The first film is itself an impressive anomaly on Pixar's later style. It was hostile and somehow darker for a studio who thrived on depressing moments. It was an exploration of identity, fads, and a subliminal commentary on America's transition from cowboys to space culture during the 1950's and 60's. With some of composer Randy Newman's most undeniable numbers like "You've Got a Friend in Me," it's a film that holds up surprisingly well despite its somewhat dated animation. It also established a great dynamic between cowboy doll Woody and spaceman Buzz Lightyear (Tim Allen) that would only continue to build in the following films. Most of all, it established a universe that made perfect sense for the era, or at least from a marketing department where each character could be sold as actual toys.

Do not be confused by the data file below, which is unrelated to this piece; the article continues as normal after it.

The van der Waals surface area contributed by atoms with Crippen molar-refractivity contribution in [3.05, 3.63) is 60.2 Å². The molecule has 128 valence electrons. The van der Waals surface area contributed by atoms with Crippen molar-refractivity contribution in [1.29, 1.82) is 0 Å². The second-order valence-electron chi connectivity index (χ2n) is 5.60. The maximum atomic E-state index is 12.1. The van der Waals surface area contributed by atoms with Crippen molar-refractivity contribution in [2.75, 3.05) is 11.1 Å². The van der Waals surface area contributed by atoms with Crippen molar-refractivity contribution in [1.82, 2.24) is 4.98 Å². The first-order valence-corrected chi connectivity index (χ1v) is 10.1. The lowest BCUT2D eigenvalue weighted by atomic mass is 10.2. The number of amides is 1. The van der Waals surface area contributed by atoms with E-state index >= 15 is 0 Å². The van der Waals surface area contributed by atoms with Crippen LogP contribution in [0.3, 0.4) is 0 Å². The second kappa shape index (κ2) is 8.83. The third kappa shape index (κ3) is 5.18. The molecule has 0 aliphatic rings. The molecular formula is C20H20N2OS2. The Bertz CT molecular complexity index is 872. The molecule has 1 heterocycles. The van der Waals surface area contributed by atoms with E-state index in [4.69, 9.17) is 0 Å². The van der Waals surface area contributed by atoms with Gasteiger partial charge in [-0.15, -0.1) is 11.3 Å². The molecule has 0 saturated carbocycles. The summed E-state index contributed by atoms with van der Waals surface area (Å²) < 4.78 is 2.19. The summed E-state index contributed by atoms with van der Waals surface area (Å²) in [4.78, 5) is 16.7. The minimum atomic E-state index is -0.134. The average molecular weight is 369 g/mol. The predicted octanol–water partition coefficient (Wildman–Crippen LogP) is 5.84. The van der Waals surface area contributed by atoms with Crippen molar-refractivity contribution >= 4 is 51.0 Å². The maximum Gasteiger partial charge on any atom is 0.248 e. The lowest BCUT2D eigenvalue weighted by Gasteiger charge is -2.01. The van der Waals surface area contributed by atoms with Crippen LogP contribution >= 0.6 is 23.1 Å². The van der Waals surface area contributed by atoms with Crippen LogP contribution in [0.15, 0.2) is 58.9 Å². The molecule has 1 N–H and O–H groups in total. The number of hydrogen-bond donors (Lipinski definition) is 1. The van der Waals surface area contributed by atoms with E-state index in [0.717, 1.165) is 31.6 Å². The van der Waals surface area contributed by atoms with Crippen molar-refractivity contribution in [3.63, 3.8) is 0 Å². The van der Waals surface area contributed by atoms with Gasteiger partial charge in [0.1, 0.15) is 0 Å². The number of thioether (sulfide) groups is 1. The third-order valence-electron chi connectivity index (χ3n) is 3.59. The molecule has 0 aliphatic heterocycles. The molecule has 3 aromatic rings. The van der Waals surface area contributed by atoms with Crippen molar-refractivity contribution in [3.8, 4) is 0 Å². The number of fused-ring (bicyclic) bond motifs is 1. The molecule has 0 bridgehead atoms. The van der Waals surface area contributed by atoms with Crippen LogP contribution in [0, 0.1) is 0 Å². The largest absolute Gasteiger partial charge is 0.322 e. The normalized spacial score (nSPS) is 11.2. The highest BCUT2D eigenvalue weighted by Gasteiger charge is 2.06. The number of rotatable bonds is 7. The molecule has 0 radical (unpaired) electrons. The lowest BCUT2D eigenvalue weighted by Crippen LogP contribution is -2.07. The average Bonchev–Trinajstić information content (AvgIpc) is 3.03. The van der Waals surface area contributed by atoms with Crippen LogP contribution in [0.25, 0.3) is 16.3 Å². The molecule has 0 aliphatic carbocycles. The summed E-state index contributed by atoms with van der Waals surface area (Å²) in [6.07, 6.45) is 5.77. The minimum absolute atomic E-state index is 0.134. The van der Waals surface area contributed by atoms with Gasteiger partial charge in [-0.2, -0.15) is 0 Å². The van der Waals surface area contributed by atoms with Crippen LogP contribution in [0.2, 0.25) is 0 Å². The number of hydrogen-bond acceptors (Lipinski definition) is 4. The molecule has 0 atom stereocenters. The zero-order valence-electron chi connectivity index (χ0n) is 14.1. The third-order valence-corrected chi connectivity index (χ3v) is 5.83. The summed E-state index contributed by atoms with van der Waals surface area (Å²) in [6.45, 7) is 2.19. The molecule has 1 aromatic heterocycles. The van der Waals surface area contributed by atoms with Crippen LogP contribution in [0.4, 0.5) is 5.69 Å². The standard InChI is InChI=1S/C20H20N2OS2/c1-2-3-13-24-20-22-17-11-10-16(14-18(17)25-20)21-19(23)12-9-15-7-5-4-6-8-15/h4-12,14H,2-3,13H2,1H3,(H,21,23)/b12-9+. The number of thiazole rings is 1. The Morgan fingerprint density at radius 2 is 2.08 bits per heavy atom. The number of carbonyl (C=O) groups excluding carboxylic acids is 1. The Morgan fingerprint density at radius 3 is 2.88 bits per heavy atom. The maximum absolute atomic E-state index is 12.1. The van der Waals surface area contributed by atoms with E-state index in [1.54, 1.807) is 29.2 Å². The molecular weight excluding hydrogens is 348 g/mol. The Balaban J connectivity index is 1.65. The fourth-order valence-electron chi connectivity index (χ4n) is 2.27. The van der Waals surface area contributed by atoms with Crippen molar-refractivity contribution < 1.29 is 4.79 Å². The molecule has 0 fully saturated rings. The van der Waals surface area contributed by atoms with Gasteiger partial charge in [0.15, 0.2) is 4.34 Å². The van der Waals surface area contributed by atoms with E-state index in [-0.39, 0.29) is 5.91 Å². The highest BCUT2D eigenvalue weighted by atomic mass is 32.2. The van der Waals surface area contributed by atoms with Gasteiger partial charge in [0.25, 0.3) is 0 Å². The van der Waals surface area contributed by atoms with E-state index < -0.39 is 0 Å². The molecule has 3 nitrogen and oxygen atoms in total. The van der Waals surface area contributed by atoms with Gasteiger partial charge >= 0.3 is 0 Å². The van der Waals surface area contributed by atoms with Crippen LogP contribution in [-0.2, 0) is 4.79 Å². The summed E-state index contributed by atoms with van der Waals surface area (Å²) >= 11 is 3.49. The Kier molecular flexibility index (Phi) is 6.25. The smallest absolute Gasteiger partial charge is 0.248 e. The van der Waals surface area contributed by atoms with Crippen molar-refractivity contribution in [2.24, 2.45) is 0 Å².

The sequel builds on the various themes of value in society. Much like how Buzz loses his arm in the first movie, Woody is made obsolescent by a tear in his arm that mistakenly puts him at a garage sale. Once he is sold to a toy store owner who wants nothing but to make an easy buck, he meets the gang from his old series Woody's Roundup, which includes Jesse (Joan Cussack), her horse Bullseye, and Stinky Pete (Kelsey Grammer). The story becomes about value of living life or watching it pass by. There's an allure to both, especially with Woody mistakenly believing that his owner Andy disowned him at the first sight of wear. Meanwhile, Buzz and the gang go out to rescue him. This includes stops in a toy store that introduces several new characters that will appear in some form throughout the series. What's more impressive is that Buzz's fictional villain Zurg was actually referenced in the first film, showing a certain care for continuity that also comes in small motifs and references that dedicated fans will recognize.